The Department of Water and Sanitation in the Western Cape is rolling out phase two of the enforcement and monitoring blitz as part of drought interventions.
The department held a meeting on Monday with different stakeholders, who have an interest in the protection of water sources and supply.
The departments and government entities that are part of this phase two of the blitz include the National Prosecuting Authority (NPA), Western Cape Liquor Authority, Department of Environmental Affairs, Development and Planning and the Breede-Gouritz Catchment Water Management (BGCMA).
The second phase will focus more on the Breede-Overberg Catchment Areas, as well as the Berg-Olifants Water Management areas for wineries.
The Director of Regulations at Water and Sanitation in the Western Cape, Boniswa Hene, said during this operation, the department will focus on compliance with restrictions, installation of water meters, effluent standards, as well as discharge.
“Other organs of state will focus on the Basic Conditions of Employment Act, Occupational Health and Safety, Employment Equity Act, the validity of licenses for manufacturing and distribution of liquor by the wineries. The NPA will prioritise all the contraventions [identified] during the blitz.
“The department is broadening the intervention to involve other departments in a bid to emphasise that all users must comply with the restrictions. The department will also focuse on the quantity of water abstracted and the quality of water being discharged by the sector into the rivers and the environment,” Hene said.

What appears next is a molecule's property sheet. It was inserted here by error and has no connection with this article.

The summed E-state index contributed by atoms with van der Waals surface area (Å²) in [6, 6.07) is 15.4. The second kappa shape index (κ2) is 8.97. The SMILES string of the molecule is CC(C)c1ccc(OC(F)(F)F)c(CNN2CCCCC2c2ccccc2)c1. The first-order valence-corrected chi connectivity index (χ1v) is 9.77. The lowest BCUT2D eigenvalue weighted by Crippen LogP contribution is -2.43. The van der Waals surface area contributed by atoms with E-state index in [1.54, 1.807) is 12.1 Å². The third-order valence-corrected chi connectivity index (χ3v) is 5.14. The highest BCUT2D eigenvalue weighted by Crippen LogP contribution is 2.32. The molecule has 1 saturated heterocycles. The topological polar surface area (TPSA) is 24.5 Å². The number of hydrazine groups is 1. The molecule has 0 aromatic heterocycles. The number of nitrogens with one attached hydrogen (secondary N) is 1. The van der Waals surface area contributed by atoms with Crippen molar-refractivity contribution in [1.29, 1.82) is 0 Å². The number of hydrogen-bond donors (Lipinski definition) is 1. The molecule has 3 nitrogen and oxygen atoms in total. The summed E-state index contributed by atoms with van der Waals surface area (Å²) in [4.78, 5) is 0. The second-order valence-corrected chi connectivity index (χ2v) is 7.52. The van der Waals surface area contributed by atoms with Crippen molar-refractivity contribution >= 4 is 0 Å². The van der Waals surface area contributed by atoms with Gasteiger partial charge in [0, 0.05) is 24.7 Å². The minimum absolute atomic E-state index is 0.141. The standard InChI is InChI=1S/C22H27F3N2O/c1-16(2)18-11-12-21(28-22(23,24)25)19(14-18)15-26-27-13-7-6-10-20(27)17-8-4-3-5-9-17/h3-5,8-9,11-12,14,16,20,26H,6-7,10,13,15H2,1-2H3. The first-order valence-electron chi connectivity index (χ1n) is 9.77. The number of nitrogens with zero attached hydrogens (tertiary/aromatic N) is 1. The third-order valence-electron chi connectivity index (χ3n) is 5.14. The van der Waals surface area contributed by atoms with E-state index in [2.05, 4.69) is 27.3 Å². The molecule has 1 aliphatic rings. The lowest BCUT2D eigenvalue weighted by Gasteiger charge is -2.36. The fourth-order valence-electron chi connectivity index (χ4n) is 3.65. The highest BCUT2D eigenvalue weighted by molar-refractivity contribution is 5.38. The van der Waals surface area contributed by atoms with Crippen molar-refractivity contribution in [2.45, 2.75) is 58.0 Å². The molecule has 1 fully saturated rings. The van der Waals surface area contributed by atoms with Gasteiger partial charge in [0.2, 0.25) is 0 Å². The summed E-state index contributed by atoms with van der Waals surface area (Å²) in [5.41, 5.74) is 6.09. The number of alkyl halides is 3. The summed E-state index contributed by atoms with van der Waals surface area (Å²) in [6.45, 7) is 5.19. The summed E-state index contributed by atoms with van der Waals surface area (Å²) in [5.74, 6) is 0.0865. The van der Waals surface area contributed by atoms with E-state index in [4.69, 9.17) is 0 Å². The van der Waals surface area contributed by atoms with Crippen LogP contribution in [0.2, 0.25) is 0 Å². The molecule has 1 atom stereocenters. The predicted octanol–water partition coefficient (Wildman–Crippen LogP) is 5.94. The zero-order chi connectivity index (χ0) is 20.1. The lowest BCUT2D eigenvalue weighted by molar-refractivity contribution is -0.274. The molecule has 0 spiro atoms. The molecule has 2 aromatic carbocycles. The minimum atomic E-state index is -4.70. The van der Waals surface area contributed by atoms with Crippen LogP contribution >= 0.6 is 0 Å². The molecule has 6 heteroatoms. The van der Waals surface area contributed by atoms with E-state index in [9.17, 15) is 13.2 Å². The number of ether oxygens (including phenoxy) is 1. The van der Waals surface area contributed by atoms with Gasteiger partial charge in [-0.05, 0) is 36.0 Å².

The current restrictions state that the water users are required to install electronic metering devices and submit their readings on a weekly basis. Phase one of the enforcement blitz discovered some non-compliant activities.
Working with different municipalities, Hene said the department will also put emphasis on the illegal abstraction and selling of surface and ground water in 1 000 litre tanks for the filling up of swimming pools and construction sites.
Water trading without authorisation prohibited
Section 22 of the Water Services Act prohibits the transaction of water without authorisation/nomination as a water services intermediary by the relevant Water Services Authority.
Hene warned that users who are trading with water from their private boreholes without authorisation are in contravention of the National Water Act and may be prosecuted.
She said in some instances, people trade with water under the pretext of charging for transportation of water, not the actual selling of the water.
“Some municipalities have by-laws prohibiting the transportation of water. This is one of the activities the team will focus on. The Western Cape Environmental Crime Forum, chaired by Advocate Collopy, has indicated that the NPA intends to prioritise all water cases,” Hene said.
The enforcement and monitoring blitz is also a means of verifying lawful water access while ensuring that water users adhere to current water restrictions gazetted and published recently.
This activity forms part of national government’s initiatives to support the Western Cape to ensure that taps do not run dry.
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